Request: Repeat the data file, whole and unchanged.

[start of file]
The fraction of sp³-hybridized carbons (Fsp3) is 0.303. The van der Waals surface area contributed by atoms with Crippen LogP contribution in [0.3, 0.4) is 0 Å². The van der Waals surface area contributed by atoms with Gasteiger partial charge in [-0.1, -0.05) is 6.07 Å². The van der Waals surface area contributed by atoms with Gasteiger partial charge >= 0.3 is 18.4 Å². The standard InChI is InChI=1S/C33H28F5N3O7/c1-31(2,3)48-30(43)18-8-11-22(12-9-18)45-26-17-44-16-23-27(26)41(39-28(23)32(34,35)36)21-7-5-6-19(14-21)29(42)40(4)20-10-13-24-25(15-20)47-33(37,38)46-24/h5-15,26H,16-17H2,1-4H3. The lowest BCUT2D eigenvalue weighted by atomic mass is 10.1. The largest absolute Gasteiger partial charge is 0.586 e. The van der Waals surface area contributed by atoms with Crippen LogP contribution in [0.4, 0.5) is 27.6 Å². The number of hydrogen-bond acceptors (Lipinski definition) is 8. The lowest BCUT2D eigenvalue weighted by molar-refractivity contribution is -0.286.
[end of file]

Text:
The fraction of sp³-hybridized carbons (Fsp3) is 0.303. The van der Waals surface area contributed by atoms with Crippen LogP contribution in [0.3, 0.4) is 0 Å². The van der Waals surface area contributed by atoms with Gasteiger partial charge in [-0.1, -0.05) is 6.07 Å². The van der Waals surface area contributed by atoms with Gasteiger partial charge >= 0.3 is 18.4 Å². The standard InChI is InChI=1S/C33H28F5N3O7/c1-31(2,3)48-30(43)18-8-11-22(12-9-18)45-26-17-44-16-23-27(26)41(39-28(23)32(34,35)36)21-7-5-6-19(14-21)29(42)40(4)20-10-13-24-25(15-20)47-33(37,38)46-24/h5-15,26H,16-17H2,1-4H3. The lowest BCUT2D eigenvalue weighted by atomic mass is 10.1. The largest absolute Gasteiger partial charge is 0.586 e. The van der Waals surface area contributed by atoms with Crippen LogP contribution in [0.4, 0.5) is 27.6 Å². The number of hydrogen-bond acceptors (Lipinski definition) is 8. The lowest BCUT2D eigenvalue weighted by molar-refractivity contribution is -0.286.